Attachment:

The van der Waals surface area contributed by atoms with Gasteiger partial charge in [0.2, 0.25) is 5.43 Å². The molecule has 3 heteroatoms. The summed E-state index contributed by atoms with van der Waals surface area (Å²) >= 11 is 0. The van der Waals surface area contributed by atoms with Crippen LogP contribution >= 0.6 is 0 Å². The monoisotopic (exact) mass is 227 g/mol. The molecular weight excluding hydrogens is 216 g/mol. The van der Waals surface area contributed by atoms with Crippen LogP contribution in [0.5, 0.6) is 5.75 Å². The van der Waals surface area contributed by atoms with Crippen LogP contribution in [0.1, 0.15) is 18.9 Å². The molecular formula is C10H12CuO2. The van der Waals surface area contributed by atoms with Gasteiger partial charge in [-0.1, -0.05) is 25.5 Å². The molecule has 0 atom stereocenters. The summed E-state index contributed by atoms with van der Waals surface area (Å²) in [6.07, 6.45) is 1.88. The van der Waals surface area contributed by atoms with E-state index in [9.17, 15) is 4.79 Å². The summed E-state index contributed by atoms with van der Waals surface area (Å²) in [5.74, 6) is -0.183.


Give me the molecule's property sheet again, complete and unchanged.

The van der Waals surface area contributed by atoms with Gasteiger partial charge in [0.2, 0.25) is 5.43 Å². The molecule has 3 heteroatoms. The summed E-state index contributed by atoms with van der Waals surface area (Å²) >= 11 is 0. The van der Waals surface area contributed by atoms with Crippen LogP contribution >= 0.6 is 0 Å². The monoisotopic (exact) mass is 227 g/mol. The molecular weight excluding hydrogens is 216 g/mol. The van der Waals surface area contributed by atoms with Crippen LogP contribution in [0.5, 0.6) is 5.75 Å². The van der Waals surface area contributed by atoms with Crippen LogP contribution in [0.1, 0.15) is 18.9 Å². The molecular formula is C10H12CuO2. The van der Waals surface area contributed by atoms with Gasteiger partial charge in [-0.1, -0.05) is 25.5 Å². The molecule has 0 atom stereocenters. The summed E-state index contributed by atoms with van der Waals surface area (Å²) in [6.07, 6.45) is 1.88. The van der Waals surface area contributed by atoms with E-state index in [9.17, 15) is 4.79 Å². The summed E-state index contributed by atoms with van der Waals surface area (Å²) in [5.74, 6) is -0.183.